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A case of intestinal hemorrhage due to small intestinal metastases from primary lung cancer.

Park SW, Cho HJ, Choo WS, Chung KS, Kim HY, Yoo JY, Kim JS, Shin HS - Korean J. Intern. Med. (1991)

Bottom Line: Although intestinal metastases from lung cancer are not rare at postmortem studies, the development of clinically significant symptoms from the gastrointestinal metastases is very unusual.We report a case of small intestinal hemorrhage leading to intestinal perforation secondary to metastases from a large cell carcinoma of the lung in a 31-year-old man along with a review of the literature.

View Article: PubMed Central - PubMed

Affiliation: Department of Internal Medicine, College of Medicine, Hallym University, Seoul, Korea.

ABSTRACT
Although intestinal metastases from lung cancer are not rare at postmortem studies, the development of clinically significant symptoms from the gastrointestinal metastases is very unusual. We report a case of small intestinal hemorrhage leading to intestinal perforation secondary to metastases from a large cell carcinoma of the lung in a 31-year-old man along with a review of the literature.

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The polypoid tumor of the intestine is composed of large round cells without pigment. The cells are relatively uniform in size.(H&E, ×100)
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f3-kjim-6-2-79-5: The polypoid tumor of the intestine is composed of large round cells without pigment. The cells are relatively uniform in size.(H&E, ×100)

Mentions: Mlicroscopically, numerous hemosiderin pigments were scattered throughout the fields. The cells in the polypoid mass lesion were consistent with large round cells of undetermined origin. Each cell had a round nucleus containing prominent nucleoli. The cytoplasm was homogenous and clear (Fig. 3). The immunohistochemical study for S-100 protein was negative. Electron microscopically, obvious desmosomes were identified as convincing evidence of carcinoma (Fig. 4). Bronchoscopic examination, which was done on the 10th postoperative day, revealed an obstructing round mass at the entrance of the right main bronchus (Fig. 5). Histologically, this lesion was diagnosed as large cell carcinoma of the lung (Fig. 6).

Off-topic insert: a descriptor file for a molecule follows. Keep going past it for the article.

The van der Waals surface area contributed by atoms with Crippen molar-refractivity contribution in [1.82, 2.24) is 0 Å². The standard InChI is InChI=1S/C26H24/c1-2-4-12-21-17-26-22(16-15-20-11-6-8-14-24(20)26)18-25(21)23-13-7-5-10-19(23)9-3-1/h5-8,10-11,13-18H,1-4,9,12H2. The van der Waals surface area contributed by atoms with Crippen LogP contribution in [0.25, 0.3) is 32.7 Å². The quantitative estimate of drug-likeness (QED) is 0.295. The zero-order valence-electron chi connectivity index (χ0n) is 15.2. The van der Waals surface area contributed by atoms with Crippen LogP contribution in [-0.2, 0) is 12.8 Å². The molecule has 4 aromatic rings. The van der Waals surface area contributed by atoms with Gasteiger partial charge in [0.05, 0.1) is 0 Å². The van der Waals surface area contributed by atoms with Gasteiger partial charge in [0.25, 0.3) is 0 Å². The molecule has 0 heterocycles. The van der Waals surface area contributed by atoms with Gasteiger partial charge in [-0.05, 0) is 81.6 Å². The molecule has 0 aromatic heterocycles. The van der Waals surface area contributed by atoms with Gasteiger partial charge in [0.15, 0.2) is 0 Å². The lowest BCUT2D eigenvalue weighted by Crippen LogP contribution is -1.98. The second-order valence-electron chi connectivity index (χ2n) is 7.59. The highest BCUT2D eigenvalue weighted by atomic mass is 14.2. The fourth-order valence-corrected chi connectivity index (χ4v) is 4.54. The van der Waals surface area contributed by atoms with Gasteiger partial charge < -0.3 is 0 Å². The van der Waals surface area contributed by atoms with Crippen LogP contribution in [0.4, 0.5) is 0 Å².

A case of intestinal hemorrhage due to small intestinal metastases from primary lung cancer.

Park SW, Cho HJ, Choo WS, Chung KS, Kim HY, Yoo JY, Kim JS, Shin HS - Korean J. Intern. Med. (1991)

The polypoid tumor of the intestine is composed of large round cells without pigment. The cells are relatively uniform in size.(H&E, ×100)
© Copyright Policy
Related In: Results  -  Collection

License
Show All Figures
getmorefigures.php?uid=PMC4532120&req=5

f3-kjim-6-2-79-5: The polypoid tumor of the intestine is composed of large round cells without pigment. The cells are relatively uniform in size.(H&E, ×100)
Mentions: Mlicroscopically, numerous hemosiderin pigments were scattered throughout the fields. The cells in the polypoid mass lesion were consistent with large round cells of undetermined origin. Each cell had a round nucleus containing prominent nucleoli. The cytoplasm was homogenous and clear (Fig. 3). The immunohistochemical study for S-100 protein was negative. Electron microscopically, obvious desmosomes were identified as convincing evidence of carcinoma (Fig. 4). Bronchoscopic examination, which was done on the 10th postoperative day, revealed an obstructing round mass at the entrance of the right main bronchus (Fig. 5). Histologically, this lesion was diagnosed as large cell carcinoma of the lung (Fig. 6).

Bottom Line: Although intestinal metastases from lung cancer are not rare at postmortem studies, the development of clinically significant symptoms from the gastrointestinal metastases is very unusual.We report a case of small intestinal hemorrhage leading to intestinal perforation secondary to metastases from a large cell carcinoma of the lung in a 31-year-old man along with a review of the literature.

View Article: PubMed Central - PubMed

Affiliation: Department of Internal Medicine, College of Medicine, Hallym University, Seoul, Korea.

ABSTRACT
Although intestinal metastases from lung cancer are not rare at postmortem studies, the development of clinically significant symptoms from the gastrointestinal metastases is very unusual. We report a case of small intestinal hemorrhage leading to intestinal perforation secondary to metastases from a large cell carcinoma of the lung in a 31-year-old man along with a review of the literature.

Show MeSH
Related in: MedlinePlus